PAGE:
Are the financial statement effects of switching to international financial reporting standards really just a grand illusion? A new report from Moody’s Investor Service suggests that might be the case.
Moody’s says that, in general, companies making the change from local generally accepted accounting principles to IFRS record a 25-percent boost in net income and a “significant” rise in earnings before interest, taxes, depreciation, and amortization. But, says the credit rating agency, both adjustments are “largely illusory” and somewhat misleading.
In a study released this week, Moody’s examined the 30 largest European corporations it rates, and found that moving to IFRS generated a profit increase of an aggregate $30 billion. However, much of that boost was attributed to discontinuing goodwill amortization, which is allowed under IFRS. To be sure, the report says that goodwill amortization alone added an aggregate $42 billion to the bottom lines of the sample companies. Yet the credit rating agency explained that when goodwill amortization is stripped out, the 25 percent total boost actually swings to a decline of about 7 percent — and the number of companies reporting materially higher net income falls from 16 to seven.
Even the 7 percent decline is a “deceptive” number, though, according to the report’s authors. When three items that skew the profit picture are tossed out of the 30-company mix, the aggregate bottom-line results as reported under IFRS is only 2 percent lower than previously reported under local GAAP. Meanwhile, aggregate revenue remains virtually unchanged. The three items tossed out: impairment charges net of reversals recorded by Deutsche Telekom; changes to Electricite de France’s pension arrangements and the manner in which they are accounted for; and changes to France Telecom’s accounting for deferred tax under IFRS.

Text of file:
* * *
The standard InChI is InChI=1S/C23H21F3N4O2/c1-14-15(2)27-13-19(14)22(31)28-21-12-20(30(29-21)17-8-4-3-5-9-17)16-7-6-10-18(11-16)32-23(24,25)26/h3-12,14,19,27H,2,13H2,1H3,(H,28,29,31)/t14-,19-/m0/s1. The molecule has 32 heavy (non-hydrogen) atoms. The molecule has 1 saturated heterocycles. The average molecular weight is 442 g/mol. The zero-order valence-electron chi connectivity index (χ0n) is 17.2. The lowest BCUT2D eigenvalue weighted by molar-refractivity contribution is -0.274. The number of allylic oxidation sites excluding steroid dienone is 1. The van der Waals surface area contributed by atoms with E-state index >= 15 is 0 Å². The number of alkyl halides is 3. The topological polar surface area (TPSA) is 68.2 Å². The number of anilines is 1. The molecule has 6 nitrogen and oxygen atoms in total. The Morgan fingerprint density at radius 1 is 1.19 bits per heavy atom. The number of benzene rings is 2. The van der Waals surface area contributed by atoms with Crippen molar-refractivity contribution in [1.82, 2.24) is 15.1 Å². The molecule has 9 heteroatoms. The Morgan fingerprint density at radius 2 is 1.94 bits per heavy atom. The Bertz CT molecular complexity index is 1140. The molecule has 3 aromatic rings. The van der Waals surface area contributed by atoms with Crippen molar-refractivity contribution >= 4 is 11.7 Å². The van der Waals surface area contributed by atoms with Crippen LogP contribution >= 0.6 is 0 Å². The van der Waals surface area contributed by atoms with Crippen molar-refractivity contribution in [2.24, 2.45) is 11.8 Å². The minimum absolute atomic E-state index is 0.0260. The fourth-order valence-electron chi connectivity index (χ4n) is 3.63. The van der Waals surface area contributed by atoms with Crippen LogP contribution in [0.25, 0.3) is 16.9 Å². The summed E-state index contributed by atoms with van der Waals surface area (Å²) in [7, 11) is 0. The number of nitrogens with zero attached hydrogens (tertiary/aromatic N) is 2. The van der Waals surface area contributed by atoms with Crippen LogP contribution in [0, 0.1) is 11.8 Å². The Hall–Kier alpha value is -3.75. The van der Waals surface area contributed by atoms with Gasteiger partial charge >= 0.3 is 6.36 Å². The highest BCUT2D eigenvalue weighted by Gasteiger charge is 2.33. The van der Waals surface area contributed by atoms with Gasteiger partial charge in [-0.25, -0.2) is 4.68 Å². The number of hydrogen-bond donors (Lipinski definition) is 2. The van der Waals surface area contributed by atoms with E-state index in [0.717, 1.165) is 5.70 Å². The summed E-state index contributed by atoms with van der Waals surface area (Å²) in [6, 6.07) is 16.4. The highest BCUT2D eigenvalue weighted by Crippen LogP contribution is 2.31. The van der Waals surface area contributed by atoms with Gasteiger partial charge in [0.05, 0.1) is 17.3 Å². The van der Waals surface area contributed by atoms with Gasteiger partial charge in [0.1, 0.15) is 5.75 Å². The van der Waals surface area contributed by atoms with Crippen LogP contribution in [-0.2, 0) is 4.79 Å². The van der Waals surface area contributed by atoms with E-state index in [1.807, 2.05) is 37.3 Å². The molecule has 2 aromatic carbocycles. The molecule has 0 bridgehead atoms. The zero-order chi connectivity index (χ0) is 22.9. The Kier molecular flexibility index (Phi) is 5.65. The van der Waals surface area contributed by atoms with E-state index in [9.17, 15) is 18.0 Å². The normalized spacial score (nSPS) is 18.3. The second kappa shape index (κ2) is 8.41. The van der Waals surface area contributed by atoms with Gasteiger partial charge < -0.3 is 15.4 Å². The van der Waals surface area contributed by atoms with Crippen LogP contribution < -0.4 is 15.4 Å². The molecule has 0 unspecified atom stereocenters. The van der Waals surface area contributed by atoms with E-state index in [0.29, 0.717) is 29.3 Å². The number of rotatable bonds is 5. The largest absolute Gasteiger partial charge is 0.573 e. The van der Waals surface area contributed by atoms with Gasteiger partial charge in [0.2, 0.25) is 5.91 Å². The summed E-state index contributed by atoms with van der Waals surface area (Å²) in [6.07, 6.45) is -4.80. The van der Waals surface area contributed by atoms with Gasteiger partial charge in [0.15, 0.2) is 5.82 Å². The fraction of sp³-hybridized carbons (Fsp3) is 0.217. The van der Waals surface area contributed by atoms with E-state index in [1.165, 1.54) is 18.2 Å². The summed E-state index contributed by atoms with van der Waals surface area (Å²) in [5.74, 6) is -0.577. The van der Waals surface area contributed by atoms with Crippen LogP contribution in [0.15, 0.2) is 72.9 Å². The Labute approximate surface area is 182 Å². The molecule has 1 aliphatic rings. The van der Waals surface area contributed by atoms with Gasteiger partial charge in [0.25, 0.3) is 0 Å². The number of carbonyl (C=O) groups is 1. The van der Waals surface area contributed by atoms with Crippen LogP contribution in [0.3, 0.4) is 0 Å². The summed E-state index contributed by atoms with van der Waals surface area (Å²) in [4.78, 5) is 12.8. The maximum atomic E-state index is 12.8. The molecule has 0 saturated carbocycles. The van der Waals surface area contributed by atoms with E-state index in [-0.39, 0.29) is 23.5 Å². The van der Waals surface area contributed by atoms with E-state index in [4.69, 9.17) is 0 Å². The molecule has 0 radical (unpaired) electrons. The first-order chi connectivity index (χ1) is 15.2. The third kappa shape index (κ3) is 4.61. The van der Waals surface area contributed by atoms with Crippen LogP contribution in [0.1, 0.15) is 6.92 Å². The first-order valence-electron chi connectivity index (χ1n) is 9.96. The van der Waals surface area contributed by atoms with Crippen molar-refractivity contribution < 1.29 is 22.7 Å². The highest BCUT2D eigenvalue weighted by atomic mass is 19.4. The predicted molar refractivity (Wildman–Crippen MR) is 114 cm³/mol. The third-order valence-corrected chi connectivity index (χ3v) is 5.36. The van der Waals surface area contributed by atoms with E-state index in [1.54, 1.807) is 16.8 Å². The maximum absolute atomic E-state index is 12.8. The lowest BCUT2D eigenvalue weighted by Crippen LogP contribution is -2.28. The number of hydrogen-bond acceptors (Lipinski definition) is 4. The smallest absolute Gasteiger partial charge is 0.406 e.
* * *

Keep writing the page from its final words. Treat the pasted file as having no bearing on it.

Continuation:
In its 23-page report — “Are We Better Off Under IFRS?” — Moody’s found that while there are benefits to using a single set of accounting standards, the financial statements prepared using IFRS are not necessarily any easier to compare. In some circumstances, the lack of comparability is blamed on a deficiency in standardization. In other instances, Moody’s cites several “seemingly inconsistent interpretations by companies and their auditors.”
What’s more, IFRS loses some of its usefulness because it can create false volatility and undue complexity. Consider, for example, that the amounts reported as “financial expense” are too often “unintelligible, and finding the ‘true’ level of debt can be like searching for a black cat in a dark room,” the authors wrote.
But plans to adopt IFRS seem to be moving forward. In 2002, the European Union adopted a regulation requiring listed companies in its 17 member states to prepare their consolidated financial statements using IFRS as endorsed by the International Accounting Standards Board. The mandate applied to fiscal years beginning on or after Jan. 1, 2005, but implementation was deferred until 2007 for some categories of companies — including those in Germany reporting under U.S. GAAP.
In 2004, when Moody’s first began to study the effects of the IFRS switch on the companies it rated, only 10 percent of the companies in the Europe/Middle East/Africa region used IFRS. Today, about 75 percent of the corporations in the same region use the single standard. According to the International Accounting Standards Board, more than 120 countries either require IFRS or have committed to mandating the practice for public companies.